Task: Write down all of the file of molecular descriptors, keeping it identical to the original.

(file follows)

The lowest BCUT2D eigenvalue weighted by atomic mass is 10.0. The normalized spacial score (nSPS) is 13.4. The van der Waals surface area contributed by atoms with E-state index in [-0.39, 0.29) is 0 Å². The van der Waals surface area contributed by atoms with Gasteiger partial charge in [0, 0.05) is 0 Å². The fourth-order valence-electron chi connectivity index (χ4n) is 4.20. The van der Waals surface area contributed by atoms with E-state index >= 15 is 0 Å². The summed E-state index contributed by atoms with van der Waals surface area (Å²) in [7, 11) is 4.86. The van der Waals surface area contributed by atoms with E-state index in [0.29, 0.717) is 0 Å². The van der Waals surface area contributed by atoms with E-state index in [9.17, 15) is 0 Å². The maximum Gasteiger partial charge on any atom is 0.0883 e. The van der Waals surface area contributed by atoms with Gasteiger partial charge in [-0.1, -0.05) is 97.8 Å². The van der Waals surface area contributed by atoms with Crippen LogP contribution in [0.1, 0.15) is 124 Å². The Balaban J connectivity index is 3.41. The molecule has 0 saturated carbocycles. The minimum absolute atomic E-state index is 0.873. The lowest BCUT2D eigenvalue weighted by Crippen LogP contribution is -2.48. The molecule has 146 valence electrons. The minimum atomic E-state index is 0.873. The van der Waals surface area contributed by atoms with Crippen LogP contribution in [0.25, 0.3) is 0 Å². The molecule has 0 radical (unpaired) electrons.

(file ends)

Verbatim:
The lowest BCUT2D eigenvalue weighted by atomic mass is 10.0. The normalized spacial score (nSPS) is 13.4. The van der Waals surface area contributed by atoms with E-state index in [-0.39, 0.29) is 0 Å². The van der Waals surface area contributed by atoms with Gasteiger partial charge in [0, 0.05) is 0 Å². The fourth-order valence-electron chi connectivity index (χ4n) is 4.20. The van der Waals surface area contributed by atoms with E-state index >= 15 is 0 Å². The summed E-state index contributed by atoms with van der Waals surface area (Å²) in [7, 11) is 4.86. The van der Waals surface area contributed by atoms with E-state index in [0.29, 0.717) is 0 Å². The van der Waals surface area contributed by atoms with E-state index in [9.17, 15) is 0 Å². The maximum Gasteiger partial charge on any atom is 0.0883 e. The van der Waals surface area contributed by atoms with Gasteiger partial charge in [-0.1, -0.05) is 97.8 Å². The van der Waals surface area contributed by atoms with Crippen LogP contribution in [0.1, 0.15) is 124 Å². The Balaban J connectivity index is 3.41. The molecule has 0 saturated carbocycles. The minimum absolute atomic E-state index is 0.873. The lowest BCUT2D eigenvalue weighted by Crippen LogP contribution is -2.48. The molecule has 146 valence electrons. The minimum atomic E-state index is 0.873. The van der Waals surface area contributed by atoms with Crippen LogP contribution in [0.25, 0.3) is 0 Å². The molecule has 0 radical (unpaired) electrons.